Struggling businesses have been handed additional assistance after the Government extended changes to insolvency laws that were brought in during the pandemic.
In response to the coronavirus pandemic and the resulting lockdown measures, the Government introduced the Corporate Insolvency and Governance (CIG) Act to bring in new tools to give struggling firms “the time they need to maximise their chance of survival”.
The Act introduced easements for Annual General Meetings and filing requirements for public limited companies but also brought in a number of measures that stopped creditors and suppliers from pressuring businesses.
- Preventing suppliers from ceasing to supply goods or asking for additional payments while a company was going through a rescue plan.
Removing the threat of personal liability for wrongful trading from directors who try to keep their companies afloat through the emergency.
Prohibiting creditors from filing demands and winding-up petitions for Covid-19 related debts.
Prohibiting termination clauses that start when a company enters insolvency, entering the new moratorium or beginning the new restructuring plan procedure.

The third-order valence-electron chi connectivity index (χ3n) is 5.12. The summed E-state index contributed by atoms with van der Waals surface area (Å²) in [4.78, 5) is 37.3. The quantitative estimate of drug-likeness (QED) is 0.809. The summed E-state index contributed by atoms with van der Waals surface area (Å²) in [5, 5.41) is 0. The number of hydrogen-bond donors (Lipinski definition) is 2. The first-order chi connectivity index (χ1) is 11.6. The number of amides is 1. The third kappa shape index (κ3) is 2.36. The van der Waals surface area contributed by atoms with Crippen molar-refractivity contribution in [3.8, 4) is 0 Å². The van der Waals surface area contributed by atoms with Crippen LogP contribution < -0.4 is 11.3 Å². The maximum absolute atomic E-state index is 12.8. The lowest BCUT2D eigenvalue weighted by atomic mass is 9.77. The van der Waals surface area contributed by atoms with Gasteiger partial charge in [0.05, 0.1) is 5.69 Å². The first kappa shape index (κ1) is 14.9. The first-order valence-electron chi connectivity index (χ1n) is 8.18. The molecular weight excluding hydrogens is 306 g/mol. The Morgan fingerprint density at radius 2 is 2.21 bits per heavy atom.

The CIG is a temporary measure and was originally due to come to an end on March 31 but it has now been extended until the end of June.
The extension has been welcomed by insolvency specialists, including trade association R3’s North East chair Alexandra Withers. She urged businesses to use the extension to plan for the future.
Ms Withers, who is also an associate solicitor at Short Richardson & Forth Solicitors in Newcastle, said: “The measures contained in the Act have added to the options available to insolvency and restructuring professionals whose role in rescuing businesses and supporting long-term corporate survival is now more crucial than ever before.
“The Government’s decision to extend them will be a welcome boost for firms that are struggling as a result of the pandemic.
“It also provides directors of these firms with more time to plan for when both these measures and other Government support initiatives like the furlough scheme end, and we urge them to make the most of this.
“We’ve been through a period of unprecedented state support and directors need to plan for how they will manage when these measures are wound down, especially as it will take time for the business environment to return to how it was before the pandemic started.
“Now is the time for anyone with worries about their current or expected future business finances to seek professional advice.
“Doing so now rather than waiting provides more options to deal with challenges faced by the business, more time to decide which option is most suitable, and more time to implement the most appropriate solution.”